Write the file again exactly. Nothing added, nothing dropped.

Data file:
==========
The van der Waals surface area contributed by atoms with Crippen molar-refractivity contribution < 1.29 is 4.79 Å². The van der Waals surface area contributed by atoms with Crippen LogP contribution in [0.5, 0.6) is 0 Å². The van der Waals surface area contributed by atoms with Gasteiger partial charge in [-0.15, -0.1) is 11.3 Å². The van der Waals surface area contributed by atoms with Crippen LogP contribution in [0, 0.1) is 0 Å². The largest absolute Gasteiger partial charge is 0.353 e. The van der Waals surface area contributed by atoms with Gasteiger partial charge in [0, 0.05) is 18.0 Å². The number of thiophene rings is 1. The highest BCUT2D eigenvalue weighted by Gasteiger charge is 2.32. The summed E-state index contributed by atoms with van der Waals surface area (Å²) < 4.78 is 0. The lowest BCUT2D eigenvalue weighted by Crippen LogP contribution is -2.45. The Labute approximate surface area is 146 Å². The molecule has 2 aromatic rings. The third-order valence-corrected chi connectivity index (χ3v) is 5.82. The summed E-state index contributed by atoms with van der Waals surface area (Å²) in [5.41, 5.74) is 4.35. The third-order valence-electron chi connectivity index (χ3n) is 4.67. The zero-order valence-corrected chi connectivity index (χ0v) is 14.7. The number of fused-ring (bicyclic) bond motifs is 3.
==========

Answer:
The van der Waals surface area contributed by atoms with Crippen molar-refractivity contribution < 1.29 is 4.79 Å². The van der Waals surface area contributed by atoms with Crippen LogP contribution in [0.5, 0.6) is 0 Å². The van der Waals surface area contributed by atoms with Gasteiger partial charge in [-0.15, -0.1) is 11.3 Å². The van der Waals surface area contributed by atoms with Crippen LogP contribution in [0, 0.1) is 0 Å². The largest absolute Gasteiger partial charge is 0.353 e. The van der Waals surface area contributed by atoms with Gasteiger partial charge in [0, 0.05) is 18.0 Å². The number of thiophene rings is 1. The highest BCUT2D eigenvalue weighted by Gasteiger charge is 2.32. The summed E-state index contributed by atoms with van der Waals surface area (Å²) < 4.78 is 0. The lowest BCUT2D eigenvalue weighted by Crippen LogP contribution is -2.45. The Labute approximate surface area is 146 Å². The molecule has 2 aromatic rings. The third-order valence-corrected chi connectivity index (χ3v) is 5.82. The summed E-state index contributed by atoms with van der Waals surface area (Å²) in [5.41, 5.74) is 4.35. The third-order valence-electron chi connectivity index (χ3n) is 4.67. The zero-order valence-corrected chi connectivity index (χ0v) is 14.7. The number of fused-ring (bicyclic) bond motifs is 3.